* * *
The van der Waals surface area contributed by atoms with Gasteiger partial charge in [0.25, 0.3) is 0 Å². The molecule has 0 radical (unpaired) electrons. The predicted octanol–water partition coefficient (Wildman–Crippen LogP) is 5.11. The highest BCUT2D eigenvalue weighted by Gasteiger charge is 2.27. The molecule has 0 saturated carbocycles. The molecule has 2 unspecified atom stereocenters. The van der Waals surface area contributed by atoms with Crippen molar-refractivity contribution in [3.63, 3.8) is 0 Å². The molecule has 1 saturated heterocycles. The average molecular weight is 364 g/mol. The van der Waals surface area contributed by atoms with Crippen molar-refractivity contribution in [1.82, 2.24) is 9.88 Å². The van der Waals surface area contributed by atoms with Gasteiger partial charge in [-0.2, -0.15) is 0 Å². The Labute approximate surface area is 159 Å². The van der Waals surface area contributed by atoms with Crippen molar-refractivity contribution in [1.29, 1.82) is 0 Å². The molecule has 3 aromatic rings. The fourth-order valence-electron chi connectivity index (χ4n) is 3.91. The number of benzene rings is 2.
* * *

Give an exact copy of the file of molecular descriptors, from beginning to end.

The van der Waals surface area contributed by atoms with Gasteiger partial charge in [0.25, 0.3) is 0 Å². The molecule has 0 radical (unpaired) electrons. The predicted octanol–water partition coefficient (Wildman–Crippen LogP) is 5.11. The highest BCUT2D eigenvalue weighted by Gasteiger charge is 2.27. The molecule has 0 saturated carbocycles. The molecule has 2 unspecified atom stereocenters. The van der Waals surface area contributed by atoms with Crippen molar-refractivity contribution in [3.63, 3.8) is 0 Å². The molecule has 1 saturated heterocycles. The average molecular weight is 364 g/mol. The van der Waals surface area contributed by atoms with Crippen molar-refractivity contribution in [1.82, 2.24) is 9.88 Å². The van der Waals surface area contributed by atoms with Gasteiger partial charge in [-0.2, -0.15) is 0 Å². The Labute approximate surface area is 159 Å². The van der Waals surface area contributed by atoms with Crippen molar-refractivity contribution in [1.29, 1.82) is 0 Å². The molecule has 3 aromatic rings. The fourth-order valence-electron chi connectivity index (χ4n) is 3.91. The number of benzene rings is 2.